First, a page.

GA / JANE H0LL LUTE

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13-May-2016 00:02:09
The top UN official tasked with combatting peacekeepers sexual exploitation and abuse (SEA) said the UN missions in the Central African Republic (CAR) and the Democratic Republic of Congo (DRC) have shown “very clear commitment” to eradicate the problem, but “there are still pockets of resistance and pockets of reluctance.” UNIFEED-UNTV

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STORY: GA / JANE HOLL LUTE
TRT: 02:09
SOURCE: UNIFEED-UNTV
RESTRICTIONS: NONE
LANGUAGE: ENGLISH / NATS

DATELINE: 13 MAY 2016, NEW YORK CITY / FILE

SHOTLIST:

RECENT, NEW YORK CITY

1. Wide shot, United Nations Headquarters

13 MAY 2016, NEW YORK CITY

2. Wide shot, Trusteeship Council
3. Med shot, delegate
4. SOUNDBITE (English) Jane Holl Lute, Special Coordinator on Improving the UN Response to Sexual Exploitation and Abuse:
“We found in the first instance very clear commitment by the leadership in both of these missions from the very top to eradicate any instance of exploitation and abuse and to vigorously respond when allegations arise. Because of the tone that they are setting at the top it is radiating out into the mission, but I can tell you that there are still pockets of resistance and pockets of reluctance.”
5. Med shot, delegate
6. SOUNDBITE (English) Jane Holl Lute, Special Coordinator on Improving the UN Response to Sexual Exploitation and Abuse:
“Some of the resistance stems from still held views that this, the problem of discipline, the problem of comportment, is not everyone’s problem. People feel as though they were sent to the field to implement mandates, and they are focused on delivering services to the populations that we are sent to serve, and they don’t believe that the issue is one that they need to concern themselves with.”
7. Wide shot, Trusteeship Council
8. SOUNDBITE (English) Jane Holl Lute, Special Coordinator on Improving the UN Response to Sexual Exploitation and Abuse:
“We want to be known as a standards based organization. Our standards have to be clear. We must make very clear what our standards are and we are making enormous progress in that regard. We need to specify when we hire people, what are the standards and what is the performance that is expected of you, and how will we know if you are performing or not. And we need ways of accountability. Too often in this organization accountability equals punishment. That is not accountability. Accountability is being answerable for what you have done or what you have failed to do. And if, as Mr. Khare has mentioned, what you have done is, commendable we should commend it.”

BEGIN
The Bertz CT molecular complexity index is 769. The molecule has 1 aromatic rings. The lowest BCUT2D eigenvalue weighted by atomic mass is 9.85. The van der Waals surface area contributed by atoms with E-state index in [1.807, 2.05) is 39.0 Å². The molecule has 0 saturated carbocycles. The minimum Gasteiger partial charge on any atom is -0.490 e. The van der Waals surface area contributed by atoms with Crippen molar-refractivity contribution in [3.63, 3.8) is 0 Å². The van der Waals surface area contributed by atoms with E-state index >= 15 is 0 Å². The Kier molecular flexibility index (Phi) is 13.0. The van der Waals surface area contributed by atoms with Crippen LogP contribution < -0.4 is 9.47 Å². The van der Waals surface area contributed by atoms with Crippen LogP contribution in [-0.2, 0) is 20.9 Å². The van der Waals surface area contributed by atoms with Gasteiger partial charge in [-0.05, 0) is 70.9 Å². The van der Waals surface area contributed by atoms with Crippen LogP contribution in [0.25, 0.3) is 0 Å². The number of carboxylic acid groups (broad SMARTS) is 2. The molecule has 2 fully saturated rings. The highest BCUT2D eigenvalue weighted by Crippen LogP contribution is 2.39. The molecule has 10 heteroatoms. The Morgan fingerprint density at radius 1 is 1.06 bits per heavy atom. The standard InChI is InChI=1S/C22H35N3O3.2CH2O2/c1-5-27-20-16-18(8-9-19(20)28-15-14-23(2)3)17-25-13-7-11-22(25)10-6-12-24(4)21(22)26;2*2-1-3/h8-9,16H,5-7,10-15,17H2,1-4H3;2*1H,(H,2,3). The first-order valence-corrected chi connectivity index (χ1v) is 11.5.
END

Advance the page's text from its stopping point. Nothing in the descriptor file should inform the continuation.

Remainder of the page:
9. Wide shot, Trusteeship Council

STORYLINE:

The top UN official tasked with combatting peacekeepers sexual exploitation and abuse (SEA) today (13 May) said the UN missions in the Central African Republic (CAR) and the Democratic Republic of Congo (DRC) have shown “very clear commitment” to eradicate the problem, but “there are still pockets of resistance and pockets of reluctance.”

The Special Coordinator on Improving the UN Response to Sexual Exploitation and Abuse, Jane Holl Lute, who visited both missions in April, said “some of the resistance stems from still held views that this, the problem of discipline, the problem of comportment, is not everyone’s problem.”

She said “people feel as though they were sent to the field to implement mandates, and they are focused on delivering services to the populations that we are sent to serve, and they don’t believe that the issue is one that they need to concern themselves with.”

Lute commented that the organization needs “ways of accountability” and defined accountability as “being answerable for what you have done or what you have failed to do.”

Secretary-General Ban Ki-moon appointed Lute in February to coordinate efforts to curb sexual exploitation and abuse among UN peacekeepers.
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